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Patrick, Esq.
Patrick, Esq., Lawyer
Category: Employment Law
Satisfied Customers: 11279
Experience:  Significant experience in all areas of employment law.
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Is it legal employer to deduct 3.5 hours worked each week

Customer Question

Is it legal for my employer to deduct 3.5 hours worked each week before calculating my income earned? I am an hourly employee. I get paid twice a month, 24 times a year. Each payroll I submit my billable hours. My employer bills my clients for ALL my billable hours. However, they only pay me for my hours MINUS 6 hours each pay period. They consider the 6 hours as administration costs.
They bill $150 per hour.
They pay me $50 per hour.
I think the administration costs should come out of the $100 per hour they get from my work.
Please tell me if this is legal!
Submitted: 9 months ago.
Category: Employment Law
Expert:  Patrick, Esq. replied 9 months ago.

Hello and thank you for entrusting me to assist you. My name is ***** ***** I will do everything I can to answer your question.

If you are paid on an "hourly" basis, you are entitled to ALL time you spend working for your employer. "Work" is defined as all time during which you are under their control performing activities for their benefit. This would include non-billable time spent on administrative tasks. So, in this case you would be correct that you are entitled to be paid for the additional hours.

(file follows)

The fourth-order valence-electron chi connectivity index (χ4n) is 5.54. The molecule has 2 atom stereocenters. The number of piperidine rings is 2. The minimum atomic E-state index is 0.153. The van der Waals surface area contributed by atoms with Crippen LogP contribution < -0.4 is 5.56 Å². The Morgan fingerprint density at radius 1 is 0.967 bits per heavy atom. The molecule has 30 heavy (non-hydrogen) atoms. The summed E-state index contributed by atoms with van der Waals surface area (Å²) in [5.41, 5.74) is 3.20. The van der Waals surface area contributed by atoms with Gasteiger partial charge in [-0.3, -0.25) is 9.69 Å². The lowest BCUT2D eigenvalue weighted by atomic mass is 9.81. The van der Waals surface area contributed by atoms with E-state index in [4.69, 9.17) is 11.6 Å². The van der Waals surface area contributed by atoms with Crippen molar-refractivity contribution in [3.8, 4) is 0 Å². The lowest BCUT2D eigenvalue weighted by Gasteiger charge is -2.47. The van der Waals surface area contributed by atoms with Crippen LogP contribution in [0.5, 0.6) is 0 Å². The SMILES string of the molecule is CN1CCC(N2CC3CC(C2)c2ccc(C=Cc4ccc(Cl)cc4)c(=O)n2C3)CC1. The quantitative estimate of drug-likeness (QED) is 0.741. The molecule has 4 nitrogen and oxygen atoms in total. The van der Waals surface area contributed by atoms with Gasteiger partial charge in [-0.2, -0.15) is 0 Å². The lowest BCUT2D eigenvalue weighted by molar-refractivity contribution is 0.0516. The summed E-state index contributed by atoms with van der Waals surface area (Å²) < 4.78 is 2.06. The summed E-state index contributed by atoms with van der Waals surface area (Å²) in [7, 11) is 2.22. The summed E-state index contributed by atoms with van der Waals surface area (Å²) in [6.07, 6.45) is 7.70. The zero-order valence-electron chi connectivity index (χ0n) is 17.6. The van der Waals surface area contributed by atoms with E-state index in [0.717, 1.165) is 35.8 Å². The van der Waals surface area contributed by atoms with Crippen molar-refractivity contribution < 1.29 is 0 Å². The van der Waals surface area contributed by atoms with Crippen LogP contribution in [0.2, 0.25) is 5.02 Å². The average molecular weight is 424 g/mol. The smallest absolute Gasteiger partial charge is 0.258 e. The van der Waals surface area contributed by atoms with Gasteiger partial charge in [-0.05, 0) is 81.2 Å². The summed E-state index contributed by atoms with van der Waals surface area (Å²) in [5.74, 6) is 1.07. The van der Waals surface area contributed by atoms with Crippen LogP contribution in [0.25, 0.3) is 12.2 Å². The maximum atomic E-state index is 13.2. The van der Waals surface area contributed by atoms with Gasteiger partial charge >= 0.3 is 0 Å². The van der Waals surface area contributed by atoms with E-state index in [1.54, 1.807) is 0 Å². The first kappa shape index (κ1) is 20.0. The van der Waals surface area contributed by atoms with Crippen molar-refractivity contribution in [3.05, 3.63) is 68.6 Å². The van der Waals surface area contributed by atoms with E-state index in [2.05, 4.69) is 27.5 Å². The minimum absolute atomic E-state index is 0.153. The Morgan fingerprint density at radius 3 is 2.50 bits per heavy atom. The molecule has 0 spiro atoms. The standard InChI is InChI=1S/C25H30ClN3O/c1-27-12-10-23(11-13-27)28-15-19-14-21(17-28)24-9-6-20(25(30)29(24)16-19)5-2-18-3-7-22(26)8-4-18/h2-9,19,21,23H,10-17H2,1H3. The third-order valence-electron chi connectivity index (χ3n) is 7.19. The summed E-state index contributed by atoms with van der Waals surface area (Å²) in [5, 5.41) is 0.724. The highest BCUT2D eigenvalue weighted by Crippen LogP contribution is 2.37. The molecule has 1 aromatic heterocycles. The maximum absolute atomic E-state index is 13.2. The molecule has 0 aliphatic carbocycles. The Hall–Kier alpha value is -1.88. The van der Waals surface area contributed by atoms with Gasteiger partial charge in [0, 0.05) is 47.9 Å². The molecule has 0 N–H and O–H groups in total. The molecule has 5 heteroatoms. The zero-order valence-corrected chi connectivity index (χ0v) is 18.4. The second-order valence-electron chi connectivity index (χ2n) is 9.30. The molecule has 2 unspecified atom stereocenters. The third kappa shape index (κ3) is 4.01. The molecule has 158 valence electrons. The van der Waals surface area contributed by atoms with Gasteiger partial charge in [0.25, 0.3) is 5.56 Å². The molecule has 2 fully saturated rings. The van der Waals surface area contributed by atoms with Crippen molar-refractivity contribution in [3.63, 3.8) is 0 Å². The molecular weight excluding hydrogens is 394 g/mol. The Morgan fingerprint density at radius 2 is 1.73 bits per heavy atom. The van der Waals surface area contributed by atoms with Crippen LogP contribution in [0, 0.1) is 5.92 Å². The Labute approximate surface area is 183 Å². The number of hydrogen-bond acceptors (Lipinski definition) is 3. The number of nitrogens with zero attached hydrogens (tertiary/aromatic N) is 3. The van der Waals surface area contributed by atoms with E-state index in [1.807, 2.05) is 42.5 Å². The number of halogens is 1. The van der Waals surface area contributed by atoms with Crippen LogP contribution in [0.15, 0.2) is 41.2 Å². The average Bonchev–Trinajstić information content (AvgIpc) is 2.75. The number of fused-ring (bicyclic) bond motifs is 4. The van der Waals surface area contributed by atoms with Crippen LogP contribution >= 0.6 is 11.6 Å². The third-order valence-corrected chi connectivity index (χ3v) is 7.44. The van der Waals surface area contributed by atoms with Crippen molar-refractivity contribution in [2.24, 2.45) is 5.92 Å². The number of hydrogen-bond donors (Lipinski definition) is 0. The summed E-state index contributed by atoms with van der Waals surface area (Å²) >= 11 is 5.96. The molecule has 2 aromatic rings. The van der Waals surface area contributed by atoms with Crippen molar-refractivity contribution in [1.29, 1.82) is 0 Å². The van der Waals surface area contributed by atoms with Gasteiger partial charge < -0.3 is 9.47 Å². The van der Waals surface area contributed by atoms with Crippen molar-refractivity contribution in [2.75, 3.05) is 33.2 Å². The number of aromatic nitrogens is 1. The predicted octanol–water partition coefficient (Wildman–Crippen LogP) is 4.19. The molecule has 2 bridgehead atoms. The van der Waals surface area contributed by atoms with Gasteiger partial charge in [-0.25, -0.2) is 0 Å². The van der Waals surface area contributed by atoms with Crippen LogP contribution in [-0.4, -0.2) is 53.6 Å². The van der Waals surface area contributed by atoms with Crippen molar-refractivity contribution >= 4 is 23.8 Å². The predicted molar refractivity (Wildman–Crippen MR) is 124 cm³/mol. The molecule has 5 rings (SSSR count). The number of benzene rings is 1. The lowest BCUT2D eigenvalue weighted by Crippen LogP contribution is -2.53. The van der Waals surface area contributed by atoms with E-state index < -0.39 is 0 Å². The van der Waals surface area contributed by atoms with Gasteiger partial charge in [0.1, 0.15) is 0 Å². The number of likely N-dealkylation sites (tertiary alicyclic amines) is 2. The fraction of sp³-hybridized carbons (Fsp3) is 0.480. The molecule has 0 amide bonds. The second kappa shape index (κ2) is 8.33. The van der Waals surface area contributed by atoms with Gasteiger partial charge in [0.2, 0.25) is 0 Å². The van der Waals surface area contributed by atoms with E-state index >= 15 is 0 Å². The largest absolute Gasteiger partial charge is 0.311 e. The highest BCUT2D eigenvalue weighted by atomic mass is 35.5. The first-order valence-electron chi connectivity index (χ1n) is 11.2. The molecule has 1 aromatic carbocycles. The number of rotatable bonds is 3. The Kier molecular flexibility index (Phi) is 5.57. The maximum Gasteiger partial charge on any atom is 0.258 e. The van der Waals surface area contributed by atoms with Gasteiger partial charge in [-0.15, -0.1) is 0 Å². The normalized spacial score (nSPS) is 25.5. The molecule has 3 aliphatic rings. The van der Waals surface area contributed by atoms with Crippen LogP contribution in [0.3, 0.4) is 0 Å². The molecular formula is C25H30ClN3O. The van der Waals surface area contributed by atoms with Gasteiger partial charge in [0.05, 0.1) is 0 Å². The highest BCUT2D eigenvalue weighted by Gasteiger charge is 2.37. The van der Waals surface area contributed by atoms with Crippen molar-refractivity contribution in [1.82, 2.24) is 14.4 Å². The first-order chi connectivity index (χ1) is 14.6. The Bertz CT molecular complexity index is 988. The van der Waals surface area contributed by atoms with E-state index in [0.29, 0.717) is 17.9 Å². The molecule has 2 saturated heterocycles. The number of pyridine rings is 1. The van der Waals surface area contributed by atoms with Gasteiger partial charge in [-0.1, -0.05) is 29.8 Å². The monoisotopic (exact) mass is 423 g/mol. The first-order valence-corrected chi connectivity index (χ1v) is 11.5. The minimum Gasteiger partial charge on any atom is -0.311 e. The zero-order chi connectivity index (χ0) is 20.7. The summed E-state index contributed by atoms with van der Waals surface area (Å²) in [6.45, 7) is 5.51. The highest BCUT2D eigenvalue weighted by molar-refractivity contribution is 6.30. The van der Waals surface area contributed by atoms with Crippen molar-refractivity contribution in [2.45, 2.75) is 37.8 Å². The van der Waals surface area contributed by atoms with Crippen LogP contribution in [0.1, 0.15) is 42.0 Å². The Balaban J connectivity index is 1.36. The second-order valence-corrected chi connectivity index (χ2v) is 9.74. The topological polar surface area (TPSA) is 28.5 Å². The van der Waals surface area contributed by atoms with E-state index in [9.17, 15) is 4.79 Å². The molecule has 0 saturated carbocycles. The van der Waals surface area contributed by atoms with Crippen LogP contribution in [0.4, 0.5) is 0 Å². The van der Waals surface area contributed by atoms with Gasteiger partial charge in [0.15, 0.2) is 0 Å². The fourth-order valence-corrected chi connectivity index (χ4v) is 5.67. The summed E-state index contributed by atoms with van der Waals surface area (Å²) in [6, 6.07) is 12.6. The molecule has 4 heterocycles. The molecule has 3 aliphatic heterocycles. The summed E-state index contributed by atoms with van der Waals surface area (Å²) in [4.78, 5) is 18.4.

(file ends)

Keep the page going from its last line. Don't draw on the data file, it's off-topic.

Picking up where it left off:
The only exception would be if your agreement is to pay you only for billable time. In that case, you are arguably being paid on a "piecemeal" basis, and provided the agreement is clear to you and the wages you receive equal or exceed minimum wage for all hours worked ("worked" being defined as above so as to include your non-billable time), then your employer will be compliant with the law.

So ultimately, it comes down to what you agreed. If you are simply "hourly," then your employer must pay you your hourly rate for all "work," which includes non-billable time. The wrinkly is that if your agreement expressly states you are only to be compensated for billable time and if that billable compensation exceeds minimum wages for your hours worked, that would arguably be compliant with the wage laws in NJ.

I hope that you find this information helpful. Please do not hesitate to let me know if you have any questions or concerns regarding the above and I will be more than happy to assist you further.

If you do not require any further assistance, please be so kind as to provide a positive rating of my service so that I may receive credit for assisting you. Very best wishes moving forward.

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